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Will India overtake China?

According to a recent report by Goldman Sachs, India is likely to surpass China in terms of GDP growth by 2016. That is less than 14 months away if you play with dates! The forecast is that during that year, India will see growth of 6.8% whilst China will be at 6.7%. Of course, its just a prediction and its currently just one bank making it. However, a Goldman forecast usually carries a lot of weight. If you take the recent reports in China Daily this week as well they are interviewing government economists who are suggesting growth slowing to 7.3% and then reducing further as the economy shifts more away from its dependency on government funded infrastructure projects to domestic consumption and services. It’s not a big step down to at least 7.0% at the least.
If we think back fifteen years, there wasn’t that much between these two great nations. The terms BRICs had not yet been invented, but the world was waking up the fact that both were going to be economic giants. In that time, India has grown but the growth of China’s economy has exceeded all expectations. All forecasters agree that China is now firmly established as the second largest economy in the world but that in a few years, it will be the largest.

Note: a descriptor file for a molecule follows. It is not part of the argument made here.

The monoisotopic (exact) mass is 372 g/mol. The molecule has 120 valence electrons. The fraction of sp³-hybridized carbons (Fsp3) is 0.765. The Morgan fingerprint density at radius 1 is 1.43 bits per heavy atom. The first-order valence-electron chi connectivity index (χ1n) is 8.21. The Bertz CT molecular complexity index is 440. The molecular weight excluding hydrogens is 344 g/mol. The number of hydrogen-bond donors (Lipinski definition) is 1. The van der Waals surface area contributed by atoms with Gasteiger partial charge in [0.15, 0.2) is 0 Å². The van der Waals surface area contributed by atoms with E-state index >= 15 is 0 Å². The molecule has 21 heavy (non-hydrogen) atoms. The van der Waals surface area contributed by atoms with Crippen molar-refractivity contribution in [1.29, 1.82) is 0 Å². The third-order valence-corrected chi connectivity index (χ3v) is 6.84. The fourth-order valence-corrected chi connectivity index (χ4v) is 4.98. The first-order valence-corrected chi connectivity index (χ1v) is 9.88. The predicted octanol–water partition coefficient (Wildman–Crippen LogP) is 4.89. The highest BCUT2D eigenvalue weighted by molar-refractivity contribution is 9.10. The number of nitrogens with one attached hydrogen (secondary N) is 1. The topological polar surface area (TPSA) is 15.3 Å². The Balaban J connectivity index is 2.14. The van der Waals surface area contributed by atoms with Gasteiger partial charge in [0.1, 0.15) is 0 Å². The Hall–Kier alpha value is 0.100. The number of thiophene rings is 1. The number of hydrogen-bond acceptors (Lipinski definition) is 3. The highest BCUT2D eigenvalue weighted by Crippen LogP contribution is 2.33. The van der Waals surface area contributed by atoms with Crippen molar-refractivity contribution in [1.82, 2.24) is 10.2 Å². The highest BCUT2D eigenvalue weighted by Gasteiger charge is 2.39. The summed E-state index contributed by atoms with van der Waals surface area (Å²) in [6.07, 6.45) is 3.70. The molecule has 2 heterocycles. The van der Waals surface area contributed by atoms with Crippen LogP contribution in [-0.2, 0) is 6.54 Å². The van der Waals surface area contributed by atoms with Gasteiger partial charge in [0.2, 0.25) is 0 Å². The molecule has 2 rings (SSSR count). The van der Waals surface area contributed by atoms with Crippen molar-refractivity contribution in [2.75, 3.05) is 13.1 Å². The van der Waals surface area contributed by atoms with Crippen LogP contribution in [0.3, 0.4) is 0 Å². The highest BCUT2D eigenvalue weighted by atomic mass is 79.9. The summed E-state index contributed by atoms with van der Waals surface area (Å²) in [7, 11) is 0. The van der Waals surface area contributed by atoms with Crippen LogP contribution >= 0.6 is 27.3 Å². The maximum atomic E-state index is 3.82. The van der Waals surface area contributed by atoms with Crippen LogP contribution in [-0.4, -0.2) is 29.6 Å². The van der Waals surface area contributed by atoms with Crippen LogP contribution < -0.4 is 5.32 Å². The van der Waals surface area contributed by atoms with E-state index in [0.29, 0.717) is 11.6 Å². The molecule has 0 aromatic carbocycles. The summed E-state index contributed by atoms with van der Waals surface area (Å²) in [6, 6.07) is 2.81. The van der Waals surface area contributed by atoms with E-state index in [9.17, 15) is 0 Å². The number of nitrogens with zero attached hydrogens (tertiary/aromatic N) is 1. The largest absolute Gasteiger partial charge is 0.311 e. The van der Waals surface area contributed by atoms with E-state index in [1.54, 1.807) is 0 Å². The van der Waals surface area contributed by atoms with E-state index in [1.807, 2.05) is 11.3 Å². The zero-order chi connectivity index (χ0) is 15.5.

As someone who is now based in China but has taken an active interest as well as done business in India, I think there are some similarities but also some fundamental differences. A myriad of books hail stories proposing change based on the theory of the Chinese Hare and the Indian Tortoise. There may be some truth in this as the youthful age profile in India emerges as the next middle aged wealth generators and Chinas ageing population causes the strictures of age care and health to dominate economic thinking. However, both are dynamic countries full of people who aspire to great things in their personal and professional lives and will work unbelievably hard to achieve them.
Business leaders in India are well educated, intelligent, international in outlook and, not surprisingly, quite Western in outlook and behaviour. There is an energy and excitement around business in the major cities that is infectious. However, whilst India’s significant social issues and economic disparity have begun to be addressed, they have of course impacted on economic growth.
China is different and unlike anywhere else. It’s frame of reference is its own history and as my book, Thoughts of Chairmen Now shows, business thought, practice and behaviour is absolutely connected to culture. Prior to moving to China, I assumed that the norms of doing business would apply here. In particular, a glass ceiling for women, a professional hierarchy based on social class and a belief that as the fastest growing economy in the world, the west did not have much to offer.
All of these perceptions were wrong. Business in China is hugely meritocratic and all the business people I speak to believe that there is much they can learn from the west even though it needs to be applied and blended in a Chinese context. 
I am not in a position to argue with Goldman’s GDP forecasts but I honestly believe that the totality of China’s approach to business means in a macro sense, it’s in a league of its own.